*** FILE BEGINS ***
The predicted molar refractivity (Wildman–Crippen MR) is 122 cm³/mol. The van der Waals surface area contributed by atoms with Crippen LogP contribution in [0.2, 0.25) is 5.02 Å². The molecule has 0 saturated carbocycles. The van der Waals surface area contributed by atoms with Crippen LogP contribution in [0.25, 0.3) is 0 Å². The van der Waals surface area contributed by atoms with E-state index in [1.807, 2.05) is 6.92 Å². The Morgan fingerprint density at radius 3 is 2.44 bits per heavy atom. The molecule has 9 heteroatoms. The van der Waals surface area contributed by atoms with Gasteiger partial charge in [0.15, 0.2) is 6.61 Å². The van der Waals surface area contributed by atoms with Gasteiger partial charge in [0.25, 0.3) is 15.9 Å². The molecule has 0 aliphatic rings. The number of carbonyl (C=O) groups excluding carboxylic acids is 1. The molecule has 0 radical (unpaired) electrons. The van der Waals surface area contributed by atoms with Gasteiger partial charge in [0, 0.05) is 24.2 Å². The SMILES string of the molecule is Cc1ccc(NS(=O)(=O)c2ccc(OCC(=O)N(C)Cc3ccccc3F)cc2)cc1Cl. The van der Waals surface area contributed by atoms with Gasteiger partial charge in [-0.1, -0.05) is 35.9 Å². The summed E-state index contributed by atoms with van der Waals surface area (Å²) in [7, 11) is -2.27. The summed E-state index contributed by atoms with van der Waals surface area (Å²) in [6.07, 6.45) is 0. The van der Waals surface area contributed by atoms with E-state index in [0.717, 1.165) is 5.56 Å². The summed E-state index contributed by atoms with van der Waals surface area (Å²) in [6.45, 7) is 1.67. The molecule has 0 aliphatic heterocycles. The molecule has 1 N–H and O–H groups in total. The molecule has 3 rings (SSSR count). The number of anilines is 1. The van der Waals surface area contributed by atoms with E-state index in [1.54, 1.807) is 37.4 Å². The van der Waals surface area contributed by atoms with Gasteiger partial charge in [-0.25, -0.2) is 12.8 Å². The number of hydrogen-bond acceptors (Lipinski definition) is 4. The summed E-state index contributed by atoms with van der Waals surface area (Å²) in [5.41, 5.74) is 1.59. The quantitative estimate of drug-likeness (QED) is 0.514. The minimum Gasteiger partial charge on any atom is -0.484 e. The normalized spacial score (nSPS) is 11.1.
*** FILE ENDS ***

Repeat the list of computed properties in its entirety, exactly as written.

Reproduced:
The predicted molar refractivity (Wildman–Crippen MR) is 122 cm³/mol. The van der Waals surface area contributed by atoms with Crippen LogP contribution in [0.2, 0.25) is 5.02 Å². The molecule has 0 saturated carbocycles. The van der Waals surface area contributed by atoms with Crippen LogP contribution in [0.25, 0.3) is 0 Å². The van der Waals surface area contributed by atoms with E-state index in [1.807, 2.05) is 6.92 Å². The Morgan fingerprint density at radius 3 is 2.44 bits per heavy atom. The molecule has 9 heteroatoms. The van der Waals surface area contributed by atoms with Gasteiger partial charge in [0.15, 0.2) is 6.61 Å². The van der Waals surface area contributed by atoms with Gasteiger partial charge in [0.25, 0.3) is 15.9 Å². The molecule has 0 aliphatic rings. The number of carbonyl (C=O) groups excluding carboxylic acids is 1. The molecule has 0 radical (unpaired) electrons. The van der Waals surface area contributed by atoms with Gasteiger partial charge in [0, 0.05) is 24.2 Å². The SMILES string of the molecule is Cc1ccc(NS(=O)(=O)c2ccc(OCC(=O)N(C)Cc3ccccc3F)cc2)cc1Cl. The van der Waals surface area contributed by atoms with Gasteiger partial charge in [-0.1, -0.05) is 35.9 Å². The summed E-state index contributed by atoms with van der Waals surface area (Å²) in [7, 11) is -2.27. The summed E-state index contributed by atoms with van der Waals surface area (Å²) in [6.07, 6.45) is 0. The van der Waals surface area contributed by atoms with E-state index in [0.717, 1.165) is 5.56 Å². The summed E-state index contributed by atoms with van der Waals surface area (Å²) in [6.45, 7) is 1.67. The molecule has 0 aliphatic heterocycles. The molecule has 1 N–H and O–H groups in total. The molecule has 3 rings (SSSR count). The number of anilines is 1. The van der Waals surface area contributed by atoms with E-state index in [1.54, 1.807) is 37.4 Å². The van der Waals surface area contributed by atoms with Gasteiger partial charge in [-0.25, -0.2) is 12.8 Å². The number of hydrogen-bond acceptors (Lipinski definition) is 4. The summed E-state index contributed by atoms with van der Waals surface area (Å²) in [5.41, 5.74) is 1.59. The quantitative estimate of drug-likeness (QED) is 0.514. The minimum Gasteiger partial charge on any atom is -0.484 e. The normalized spacial score (nSPS) is 11.1.